In one spring month of 1856 Archibald Campbell Tait (later to be Archbishop of Canterbury) and his wife Catharine suffered the loss of five daughters, aged between two and ten, in an epidemic of scarlet fever. In his diary Tait refers to these beloved children as 'the lent jewels'. The couple bore their bereavement with a fortitude that could be sustained only by faith. Without similar convictions, but in the hope of laying bare a comparable belief for himself, David Hughes explores the themes of love and loss, intermingling his own experience, both as child and father, with the story of another of Tait's contemporaries, someone with a different but nonetheless powerful focus on life, a man known only as 'Walter', author of the erotic memoir My Secret Life. At the same time Catharine was drowning her grief in words by writing a heartbreaking account of her children's deaths. All these presences, and more modern ones, haunt the chapters of this many-layered documentary. With a dexterity of style and abundance of sympathy that have made him so appealing a writer, Hughes now delves into two centuries of underlying attitudes to sex, dreams and mortality, in an effort to reconcile them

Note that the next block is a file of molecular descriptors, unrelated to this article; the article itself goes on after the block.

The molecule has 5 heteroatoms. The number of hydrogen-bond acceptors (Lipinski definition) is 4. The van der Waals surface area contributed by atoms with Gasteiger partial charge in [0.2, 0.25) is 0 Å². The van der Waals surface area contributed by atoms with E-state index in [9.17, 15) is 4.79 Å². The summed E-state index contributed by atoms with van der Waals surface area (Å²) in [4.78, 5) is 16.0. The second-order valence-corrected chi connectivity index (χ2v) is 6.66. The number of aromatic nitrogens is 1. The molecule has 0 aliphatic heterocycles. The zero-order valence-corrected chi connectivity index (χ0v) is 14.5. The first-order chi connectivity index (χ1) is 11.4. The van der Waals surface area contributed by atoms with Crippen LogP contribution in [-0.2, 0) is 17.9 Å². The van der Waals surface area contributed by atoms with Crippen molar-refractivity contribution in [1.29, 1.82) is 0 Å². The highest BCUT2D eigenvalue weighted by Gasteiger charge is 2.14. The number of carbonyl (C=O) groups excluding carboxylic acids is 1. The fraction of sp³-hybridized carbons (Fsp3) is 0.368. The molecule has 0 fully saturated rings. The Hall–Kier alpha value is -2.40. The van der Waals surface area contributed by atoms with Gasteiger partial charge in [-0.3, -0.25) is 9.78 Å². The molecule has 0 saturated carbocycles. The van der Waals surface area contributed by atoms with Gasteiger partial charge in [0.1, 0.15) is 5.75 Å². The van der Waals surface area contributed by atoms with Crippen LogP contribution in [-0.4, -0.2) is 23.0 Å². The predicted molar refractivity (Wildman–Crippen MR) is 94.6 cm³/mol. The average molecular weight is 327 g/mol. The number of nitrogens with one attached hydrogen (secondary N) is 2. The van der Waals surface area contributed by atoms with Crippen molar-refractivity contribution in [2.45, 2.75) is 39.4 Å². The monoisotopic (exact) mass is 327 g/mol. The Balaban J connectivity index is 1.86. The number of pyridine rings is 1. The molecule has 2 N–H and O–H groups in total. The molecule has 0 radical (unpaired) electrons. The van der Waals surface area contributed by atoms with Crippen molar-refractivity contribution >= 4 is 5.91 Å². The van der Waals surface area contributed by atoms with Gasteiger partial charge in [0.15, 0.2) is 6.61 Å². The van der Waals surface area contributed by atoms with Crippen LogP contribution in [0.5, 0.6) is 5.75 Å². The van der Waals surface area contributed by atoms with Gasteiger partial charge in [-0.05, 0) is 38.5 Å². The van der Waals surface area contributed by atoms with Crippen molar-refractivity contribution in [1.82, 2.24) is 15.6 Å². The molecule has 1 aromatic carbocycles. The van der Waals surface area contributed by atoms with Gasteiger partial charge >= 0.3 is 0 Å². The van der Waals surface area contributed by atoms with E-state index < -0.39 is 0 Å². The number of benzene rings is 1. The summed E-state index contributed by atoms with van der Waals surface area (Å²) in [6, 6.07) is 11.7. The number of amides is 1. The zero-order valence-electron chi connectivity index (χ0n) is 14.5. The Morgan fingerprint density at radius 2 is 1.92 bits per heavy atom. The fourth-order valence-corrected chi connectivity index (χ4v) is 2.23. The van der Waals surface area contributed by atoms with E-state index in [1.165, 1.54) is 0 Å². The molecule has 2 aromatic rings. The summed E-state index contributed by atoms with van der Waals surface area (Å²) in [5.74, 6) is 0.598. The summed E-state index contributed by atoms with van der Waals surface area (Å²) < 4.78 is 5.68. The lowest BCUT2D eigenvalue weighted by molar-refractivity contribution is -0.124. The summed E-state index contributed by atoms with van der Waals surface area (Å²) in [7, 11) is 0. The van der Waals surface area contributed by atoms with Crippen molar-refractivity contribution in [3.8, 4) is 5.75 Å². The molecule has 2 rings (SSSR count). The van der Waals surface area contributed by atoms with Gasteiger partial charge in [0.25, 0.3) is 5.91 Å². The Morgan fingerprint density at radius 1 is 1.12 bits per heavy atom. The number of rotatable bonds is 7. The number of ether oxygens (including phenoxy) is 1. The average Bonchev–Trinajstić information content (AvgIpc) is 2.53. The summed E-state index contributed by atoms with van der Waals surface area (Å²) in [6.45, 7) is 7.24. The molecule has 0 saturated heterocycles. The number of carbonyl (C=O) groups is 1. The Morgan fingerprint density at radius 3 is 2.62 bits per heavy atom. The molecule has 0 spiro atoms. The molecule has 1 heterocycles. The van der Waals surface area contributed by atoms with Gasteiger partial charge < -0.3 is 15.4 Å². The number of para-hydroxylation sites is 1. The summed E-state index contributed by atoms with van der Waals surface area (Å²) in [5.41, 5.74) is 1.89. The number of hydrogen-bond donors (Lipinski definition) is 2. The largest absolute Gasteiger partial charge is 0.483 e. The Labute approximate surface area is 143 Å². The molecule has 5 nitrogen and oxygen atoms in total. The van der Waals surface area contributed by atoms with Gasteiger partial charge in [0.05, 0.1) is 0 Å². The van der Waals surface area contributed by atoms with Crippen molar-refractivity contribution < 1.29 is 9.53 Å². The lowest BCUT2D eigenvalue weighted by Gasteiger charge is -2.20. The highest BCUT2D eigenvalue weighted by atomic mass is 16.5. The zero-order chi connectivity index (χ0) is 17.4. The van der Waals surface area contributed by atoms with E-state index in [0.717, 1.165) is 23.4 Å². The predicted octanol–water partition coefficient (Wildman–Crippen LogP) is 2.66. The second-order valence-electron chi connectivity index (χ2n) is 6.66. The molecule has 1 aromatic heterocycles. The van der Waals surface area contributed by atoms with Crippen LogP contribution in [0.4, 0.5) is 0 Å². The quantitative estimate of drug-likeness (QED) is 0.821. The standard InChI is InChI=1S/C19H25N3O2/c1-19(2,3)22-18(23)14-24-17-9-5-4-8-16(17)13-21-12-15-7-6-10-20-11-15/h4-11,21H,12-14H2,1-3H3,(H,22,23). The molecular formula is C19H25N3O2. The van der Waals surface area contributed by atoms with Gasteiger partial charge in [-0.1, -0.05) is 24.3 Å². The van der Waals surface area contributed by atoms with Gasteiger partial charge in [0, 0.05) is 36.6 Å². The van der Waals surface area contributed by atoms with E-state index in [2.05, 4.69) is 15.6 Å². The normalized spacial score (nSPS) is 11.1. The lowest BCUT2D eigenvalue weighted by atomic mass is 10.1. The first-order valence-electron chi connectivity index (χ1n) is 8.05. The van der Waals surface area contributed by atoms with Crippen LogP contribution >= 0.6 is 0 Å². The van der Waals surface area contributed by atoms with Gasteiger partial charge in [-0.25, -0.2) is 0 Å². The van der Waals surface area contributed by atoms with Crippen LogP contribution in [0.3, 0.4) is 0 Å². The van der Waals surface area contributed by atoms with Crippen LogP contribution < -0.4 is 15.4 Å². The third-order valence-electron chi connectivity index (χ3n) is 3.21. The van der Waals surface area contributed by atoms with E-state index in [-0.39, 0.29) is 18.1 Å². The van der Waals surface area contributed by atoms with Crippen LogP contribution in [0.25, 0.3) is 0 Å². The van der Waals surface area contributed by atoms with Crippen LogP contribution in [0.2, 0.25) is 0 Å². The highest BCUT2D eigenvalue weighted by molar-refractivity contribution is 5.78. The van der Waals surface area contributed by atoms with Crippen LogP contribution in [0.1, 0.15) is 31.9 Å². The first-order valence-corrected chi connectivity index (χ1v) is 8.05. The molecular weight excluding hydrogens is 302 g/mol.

David Hughes is the author of eleven novels, including The Imperial German Dinner Service, But For Bunter and The Pork Butcher, which won the WH Smith Literary Award, as well as a critical biography of J. B. Priestley. He has reviewed books, theatre and films in many newspapers and is vice president of the Royal Society of Literature. With his wife, daughter and son he lives in north Lambeth and east Kent.